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Surviving OZ. Leave your weapons cowboys, a realistic look at survival down under

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posted on May, 11 2011 @ 07:29 AM
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To all international visitors. Welcome to Australia, and have a nice holiday (vacation).




posted on May, 11 2011 @ 07:30 AM
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Excellent post. We sure do have a lot of creatures that can kill us. Living in south Australia the main problem I find is Red Backs. I dont like to kill any living creature but I have to with having 2 children about.
I thought some might enjoy this song from the Scared Weird Little Guys Come To Australia. Also has some images of the various things that can get us.
No idea how to embed a video sorry. So not sure if this will work.


Incase it doesnt heres the link

youtu.be...



posted on May, 11 2011 @ 07:32 AM
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I had a girl from oz in my life for awhile
I got the impression everything in OZ will kill you
plants chase you
spiders swing down like tarzan and scoop you up
the snakes put on suits and come knocking at the door like jehovas
and there are sharks in the pool.....hall
its along way to the shop if you want a sausage roll
and the beer might be warm in some locals

but she said thats all OK
No worries mate!
( darn "mate" its an noun, not a verb in Oz.......ha, just kidding)
She said:
just don't live in Melbourne
its depressing
edit on 11-5-2011 by Danbones because: (no reason given)
edit on 11-5-2011 by Danbones because: (no reason given)



posted on May, 11 2011 @ 07:40 AM
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Just don't forget to try a couple of Kangaroo steaks, or Emu steaks whilst here! Don't bother with trying Crocodile. Too fatty and salty.

And as for the bogans, if you hear the names Shazz, Dazz, Wazz, Johnno, Robbo, or anything else close to that, then walk the other way. You could either end up deaf from their high pitched way of talking (at above normal volume, no less!), or down half a pack of smokes, and a few dollars too!


But in all seriousness, I still think the most dangerous thing in Aus is the Ranga. Aggro bastards when they get pushed, or the colour of their hair is repeatedly mentioned. Angry, angry things they are!!!!


Just remember, after seeing the vid on the redback above my post, about my daughters efforts when it came to a redback. She was only 4 at the time, and the missus (now ex) were sitting on the steps, at the front door, having a ciggarette and chatting, when little miss nosy comes out to see whats going on. After she had a quick chat to us, she looks down at the step at the door and goes "hey mum, hey dad, what kind of spider is that???" Knowing we had a few daddy long legs about, we asked her what colour it was, and she replies "it's black, and it has a bit of red on its back!"

The missus jumped up, since she was sitting right near it, and shreiked "IT'S A REDBACK! LEAVE IT!" Meanwhile, the little on had her face about 1ft from the thing, and her 16 month old sister decided to come and see what the commotion was all about. The ex ended up grabbing the littler one, telling the 4 year old to step back, while her and the little one ran inside


Funny thing about it was the ex actually made my 4 year old bring a shoe out to me so I could kill it, because she hates spiders so much, yet the 4 year old was laughing and giggling about something the size of my nail on my pinky finger, that could have killed all 4 of us no problems.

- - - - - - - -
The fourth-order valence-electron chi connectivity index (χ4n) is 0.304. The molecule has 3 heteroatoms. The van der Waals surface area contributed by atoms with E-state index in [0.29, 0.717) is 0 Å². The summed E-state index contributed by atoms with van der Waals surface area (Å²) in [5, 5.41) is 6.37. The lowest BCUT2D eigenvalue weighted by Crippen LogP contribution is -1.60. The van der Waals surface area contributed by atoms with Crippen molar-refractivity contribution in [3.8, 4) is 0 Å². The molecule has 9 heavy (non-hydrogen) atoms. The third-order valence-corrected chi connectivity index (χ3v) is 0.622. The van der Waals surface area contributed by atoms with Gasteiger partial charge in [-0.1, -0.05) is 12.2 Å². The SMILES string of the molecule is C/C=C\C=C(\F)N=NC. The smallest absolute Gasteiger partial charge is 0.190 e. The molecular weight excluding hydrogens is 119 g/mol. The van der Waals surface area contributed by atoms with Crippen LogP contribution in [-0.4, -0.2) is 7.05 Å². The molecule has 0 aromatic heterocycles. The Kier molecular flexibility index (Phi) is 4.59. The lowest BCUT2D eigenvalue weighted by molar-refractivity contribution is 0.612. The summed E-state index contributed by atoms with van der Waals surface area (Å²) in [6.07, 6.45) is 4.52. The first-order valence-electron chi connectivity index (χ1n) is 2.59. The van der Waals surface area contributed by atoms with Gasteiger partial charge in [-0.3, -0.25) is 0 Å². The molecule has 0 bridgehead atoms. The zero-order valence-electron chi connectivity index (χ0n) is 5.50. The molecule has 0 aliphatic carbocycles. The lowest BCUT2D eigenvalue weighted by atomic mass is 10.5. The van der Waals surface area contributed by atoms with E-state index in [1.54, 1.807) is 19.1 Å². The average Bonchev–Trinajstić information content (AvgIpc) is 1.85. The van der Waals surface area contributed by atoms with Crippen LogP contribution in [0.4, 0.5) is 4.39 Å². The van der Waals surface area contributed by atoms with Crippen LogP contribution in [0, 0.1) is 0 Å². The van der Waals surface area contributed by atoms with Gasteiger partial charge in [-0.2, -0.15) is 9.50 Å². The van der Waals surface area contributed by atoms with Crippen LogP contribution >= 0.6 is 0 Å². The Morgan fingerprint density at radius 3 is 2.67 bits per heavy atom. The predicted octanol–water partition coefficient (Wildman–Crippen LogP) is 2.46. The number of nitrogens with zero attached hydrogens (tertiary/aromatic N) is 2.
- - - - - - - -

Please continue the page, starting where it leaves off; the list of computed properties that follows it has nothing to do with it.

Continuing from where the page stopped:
Gotta love how kids have no fear, even after you tell em how easy it could kill you!
edit on 11-5-2011 by TerribleTeam2 because: (no reason given)



posted on May, 11 2011 @ 07:46 AM
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reply to post by jaijlee
 


Sounds like you're in Franger Danger dude? The people there are dangerous too I hear.

The tiger snakes in Bathurst actually come into your house!! I have a witness and saviour (if they weren't there I wouldn't have seen it sliding into my bedroom as he did, at 9pm Australia Day, of all bloody days) that can prove it. I'm not that good with snakes these days.

The most dangerous species here though is Homo sapiens (var. dementus)



posted on May, 11 2011 @ 07:56 AM
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reply to post by Griffo515
 




telling me about an animal park he worked at in NSW back in the 70's but when it shut down,


What park was that? Bullen's Animal world, African lion Safari park?

I do know people who claim to have seen big cats in the Grose vale, Grose Wold & Bowen Mountain areas at the foot of the Blue mountains. Tey say they actually came into their yards! Who knows!



posted on May, 11 2011 @ 07:57 AM
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LOL - just a bit exaggerated don't you think? Or is this to scare off overseas visitors? Never have I come across a red back in the toilet (I mean we live in 2011 right?) and the occasional possum you see every now and then is more scared of you than the pet dog should ever be. I live in on the beaches of Adelaide and near the home of the Great Whites and i swim at the beach a lot and have never come across one and neither has anyone I know - yet. I am just writing this so people that live overseas do not see us as some backward, funny talking, beer drinking louts with big fat pot bellies. A lot of us are progressive, educated, well dresses, well spoken and so on...

Australia is the best place in the world... but yes... beware of the bogans...




posted on May, 11 2011 @ 07:57 AM
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reply to post by Danbones
 





just don't live in Melbourne its depressing


After living there for a few years I would say I agree 100% with that. Down there they have the dreaded "fooy bogan". Could talk the head off a man from 20 feet! lol!

As for "Mate" we also have "Cobber", "Sport" and "China" as well!
edit on 11-5-2011 by phatpackage because: (no reason given)



posted on May, 11 2011 @ 08:04 AM
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well you have to admit
a sense of adventure is a requirement for dealing with anything OZ